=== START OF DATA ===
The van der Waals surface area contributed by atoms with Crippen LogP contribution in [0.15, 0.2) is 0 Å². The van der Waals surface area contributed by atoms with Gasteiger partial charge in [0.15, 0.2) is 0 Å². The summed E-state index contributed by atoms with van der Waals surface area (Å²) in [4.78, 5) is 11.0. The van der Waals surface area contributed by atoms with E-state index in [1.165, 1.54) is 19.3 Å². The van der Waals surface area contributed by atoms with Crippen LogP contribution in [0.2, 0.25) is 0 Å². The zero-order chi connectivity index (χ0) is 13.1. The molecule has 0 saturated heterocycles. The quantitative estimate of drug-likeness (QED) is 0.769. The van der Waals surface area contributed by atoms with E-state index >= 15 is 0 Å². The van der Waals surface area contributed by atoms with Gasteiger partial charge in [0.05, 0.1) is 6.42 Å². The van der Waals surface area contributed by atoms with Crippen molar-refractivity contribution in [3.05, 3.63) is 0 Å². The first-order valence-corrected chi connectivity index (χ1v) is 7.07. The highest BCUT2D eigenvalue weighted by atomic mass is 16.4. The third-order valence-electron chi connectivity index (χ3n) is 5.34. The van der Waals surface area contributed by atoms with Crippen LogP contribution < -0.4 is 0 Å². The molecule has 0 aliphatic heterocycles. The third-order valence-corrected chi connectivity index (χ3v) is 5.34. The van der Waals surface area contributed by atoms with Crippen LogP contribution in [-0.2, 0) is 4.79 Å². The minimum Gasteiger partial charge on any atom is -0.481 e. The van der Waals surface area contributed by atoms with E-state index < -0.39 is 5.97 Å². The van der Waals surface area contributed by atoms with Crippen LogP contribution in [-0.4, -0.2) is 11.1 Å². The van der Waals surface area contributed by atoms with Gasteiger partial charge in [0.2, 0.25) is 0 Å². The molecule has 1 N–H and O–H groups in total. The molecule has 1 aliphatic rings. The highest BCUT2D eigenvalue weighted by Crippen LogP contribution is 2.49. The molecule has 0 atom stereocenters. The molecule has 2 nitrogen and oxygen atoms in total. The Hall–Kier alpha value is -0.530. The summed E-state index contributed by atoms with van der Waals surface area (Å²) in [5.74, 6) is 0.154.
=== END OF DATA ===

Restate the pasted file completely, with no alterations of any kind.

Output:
The van der Waals surface area contributed by atoms with Crippen LogP contribution in [0.15, 0.2) is 0 Å². The van der Waals surface area contributed by atoms with Gasteiger partial charge in [0.15, 0.2) is 0 Å². The summed E-state index contributed by atoms with van der Waals surface area (Å²) in [4.78, 5) is 11.0. The van der Waals surface area contributed by atoms with E-state index in [1.165, 1.54) is 19.3 Å². The van der Waals surface area contributed by atoms with Crippen LogP contribution in [0.2, 0.25) is 0 Å². The zero-order chi connectivity index (χ0) is 13.1. The molecule has 0 saturated heterocycles. The quantitative estimate of drug-likeness (QED) is 0.769. The van der Waals surface area contributed by atoms with E-state index >= 15 is 0 Å². The van der Waals surface area contributed by atoms with Gasteiger partial charge in [0.05, 0.1) is 6.42 Å². The van der Waals surface area contributed by atoms with Crippen molar-refractivity contribution in [3.05, 3.63) is 0 Å². The first-order valence-corrected chi connectivity index (χ1v) is 7.07. The highest BCUT2D eigenvalue weighted by atomic mass is 16.4. The third-order valence-electron chi connectivity index (χ3n) is 5.34. The van der Waals surface area contributed by atoms with Crippen LogP contribution < -0.4 is 0 Å². The molecule has 0 aliphatic heterocycles. The third-order valence-corrected chi connectivity index (χ3v) is 5.34. The van der Waals surface area contributed by atoms with Crippen LogP contribution in [-0.2, 0) is 4.79 Å². The minimum Gasteiger partial charge on any atom is -0.481 e. The van der Waals surface area contributed by atoms with E-state index < -0.39 is 5.97 Å². The van der Waals surface area contributed by atoms with Crippen LogP contribution in [-0.4, -0.2) is 11.1 Å². The van der Waals surface area contributed by atoms with Gasteiger partial charge in [0.2, 0.25) is 0 Å². The molecule has 1 N–H and O–H groups in total. The molecule has 1 aliphatic rings. The highest BCUT2D eigenvalue weighted by Crippen LogP contribution is 2.49. The molecule has 0 atom stereocenters. The molecule has 2 nitrogen and oxygen atoms in total. The Hall–Kier alpha value is -0.530. The summed E-state index contributed by atoms with van der Waals surface area (Å²) in [5.74, 6) is 0.154.